PhD: Climate change-related mortality in different population groups in urbanized Belgium

Updated: about 7 hours ago

The Faculty of Engineering, Department Elektronica en informatica, Research Group Electronics and Informatics: Research – Development - Innovation is looking for a PhD-student with a doctoral grant

More concretely your work package, for the preparation of a doctorate, contains: 

You will take part in the 4-year project financed by the FWO (Fonds Wetenschappelijk Onderzoek), titled “ClimaTE change-related Mortality in different Population groups in URbanized Belgium (TEMPUR)”. The project is a collaboration between Vrije Universiteit Brussel, Ghent University, Royal Meteorological Institute of Belgium, UCLouvain and Sciensano. Prof. Dr. Lesley De Cruz will be your academic promoter.  

Summary of the project 

Climate change is established to be unequivocal and has been unanimously identified as one of biggest threats to health worldwide. Greenhouse gas emissions are the main driver of these global rising temperatures, affecting health and mortality worldwide. Currently almost half of the global population lives in urban areas, usually characterized by their higher environmental hazard burden (e.g., elevated levels of heat and air pollution). With future projections of both population growth and climate change, exposure to environmental hazards and subsequent health risks are only expected to increase. For Belgium, one of Europe’s most urbanized countries, most of climate change-related research has focused on health- and mortality associations in relation to heat and has been mostly investigated at country- and citywide level using classical regression methods. Evidence for the Belgian context is still scarce regarding climate change-related health impacts at high spatiotemporal resolution. The main aim of this project is to evaluate for the first time in Belgium climate change-related (cause-specific) excess mortality attributed to temperature under different future climate and population projections at high spatiotemporal scale for the entire country. 

Your research tasks 

Climate change is an escalating global health crisis, especially for the 50% of the world population that lives in urban areas, which suffer from the urban heat island effect and higher air pollution levels. It is therefore crucial to understand the impact on our health, to take the most effective measures.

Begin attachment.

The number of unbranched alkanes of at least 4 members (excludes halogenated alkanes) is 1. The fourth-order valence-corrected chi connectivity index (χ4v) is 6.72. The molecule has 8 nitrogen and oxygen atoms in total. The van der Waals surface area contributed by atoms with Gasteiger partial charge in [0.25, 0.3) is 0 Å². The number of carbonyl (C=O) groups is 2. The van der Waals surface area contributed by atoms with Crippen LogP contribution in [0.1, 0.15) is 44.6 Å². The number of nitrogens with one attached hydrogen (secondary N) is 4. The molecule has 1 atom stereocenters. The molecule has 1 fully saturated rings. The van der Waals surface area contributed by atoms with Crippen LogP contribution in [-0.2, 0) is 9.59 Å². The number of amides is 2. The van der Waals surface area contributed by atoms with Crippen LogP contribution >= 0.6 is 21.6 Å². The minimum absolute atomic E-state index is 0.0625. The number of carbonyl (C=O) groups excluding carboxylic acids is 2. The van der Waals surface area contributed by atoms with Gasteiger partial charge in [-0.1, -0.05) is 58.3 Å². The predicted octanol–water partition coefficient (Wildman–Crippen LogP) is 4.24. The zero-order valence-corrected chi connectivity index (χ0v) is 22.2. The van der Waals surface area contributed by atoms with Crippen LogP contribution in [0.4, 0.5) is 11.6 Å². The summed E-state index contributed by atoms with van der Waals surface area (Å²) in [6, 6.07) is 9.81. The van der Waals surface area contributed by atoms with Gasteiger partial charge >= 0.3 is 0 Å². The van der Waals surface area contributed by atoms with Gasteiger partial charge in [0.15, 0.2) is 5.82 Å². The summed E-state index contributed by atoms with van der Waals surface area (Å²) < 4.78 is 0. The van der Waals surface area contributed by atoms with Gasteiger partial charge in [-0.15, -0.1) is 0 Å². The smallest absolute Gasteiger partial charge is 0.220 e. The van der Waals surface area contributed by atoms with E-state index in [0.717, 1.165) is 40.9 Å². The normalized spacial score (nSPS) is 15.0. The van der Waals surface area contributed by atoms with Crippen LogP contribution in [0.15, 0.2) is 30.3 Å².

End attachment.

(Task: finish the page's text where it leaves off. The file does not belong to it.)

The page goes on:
The aim of this project is to use urbanized Belgium as a test bed to go beyond the classical city-wide regression methods associating heat with health effects. A more detailed, high-resolution analysis will be made possible thanks to the unique cross-pollination of scientific domains represented by the different project partners, which combine high-resolution climate, air quality, health, mortality, socio-economic, demographic, and geographic data.  

Your role in this project is to combine these unique, high-resolution data sets with innovative machine learning methods to create a method that provides an interpretable local estimate of heat, heat stress and health impacts, given the large-scale temperature, local properties of the city (e.g. presence of greenspace, water...), and the individual socio-economic and health background. Your method will then be applied to future climate and demographic projections, to estimate the future evolution of heat-related health impact, but also to investigate which measures we can take to harness our cities against heat-related health problems. 

You will have a limited set of teaching responsibilities. This includes the practical or exercise sessions for a course in the Master in Applied Computer Science (MACS) programme (e.g. Techniques of AI), and the co-supervision of a Master’s thesis related to your research. 

For this function, our Brussels Humanities, Sciences & Engineering Campus (Elsene) will serve as your home base. 

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